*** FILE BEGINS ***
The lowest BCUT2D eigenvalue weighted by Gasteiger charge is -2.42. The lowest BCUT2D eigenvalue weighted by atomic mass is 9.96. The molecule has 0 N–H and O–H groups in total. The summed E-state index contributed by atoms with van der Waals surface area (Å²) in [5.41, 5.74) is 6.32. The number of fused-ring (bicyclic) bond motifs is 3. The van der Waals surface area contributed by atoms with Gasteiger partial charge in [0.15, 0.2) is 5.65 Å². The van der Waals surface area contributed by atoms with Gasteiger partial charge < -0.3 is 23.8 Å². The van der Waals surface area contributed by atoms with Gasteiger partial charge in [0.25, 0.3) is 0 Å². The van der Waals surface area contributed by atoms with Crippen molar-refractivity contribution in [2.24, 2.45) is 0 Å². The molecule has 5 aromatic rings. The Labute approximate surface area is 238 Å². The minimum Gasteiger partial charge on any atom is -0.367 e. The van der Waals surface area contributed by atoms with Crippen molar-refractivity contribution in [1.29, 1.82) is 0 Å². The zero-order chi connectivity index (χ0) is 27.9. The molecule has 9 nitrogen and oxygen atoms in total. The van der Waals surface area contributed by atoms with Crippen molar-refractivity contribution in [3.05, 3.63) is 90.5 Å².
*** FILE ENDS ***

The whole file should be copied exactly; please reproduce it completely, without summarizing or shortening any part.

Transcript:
The lowest BCUT2D eigenvalue weighted by Gasteiger charge is -2.42. The lowest BCUT2D eigenvalue weighted by atomic mass is 9.96. The molecule has 0 N–H and O–H groups in total. The summed E-state index contributed by atoms with van der Waals surface area (Å²) in [5.41, 5.74) is 6.32. The number of fused-ring (bicyclic) bond motifs is 3. The van der Waals surface area contributed by atoms with Gasteiger partial charge in [0.15, 0.2) is 5.65 Å². The van der Waals surface area contributed by atoms with Gasteiger partial charge < -0.3 is 23.8 Å². The van der Waals surface area contributed by atoms with Gasteiger partial charge in [0.25, 0.3) is 0 Å². The van der Waals surface area contributed by atoms with Crippen molar-refractivity contribution in [2.24, 2.45) is 0 Å². The molecule has 5 aromatic rings. The Labute approximate surface area is 238 Å². The minimum Gasteiger partial charge on any atom is -0.367 e. The van der Waals surface area contributed by atoms with Crippen molar-refractivity contribution in [1.29, 1.82) is 0 Å². The zero-order chi connectivity index (χ0) is 27.9. The molecule has 9 nitrogen and oxygen atoms in total. The van der Waals surface area contributed by atoms with Crippen molar-refractivity contribution in [3.05, 3.63) is 90.5 Å².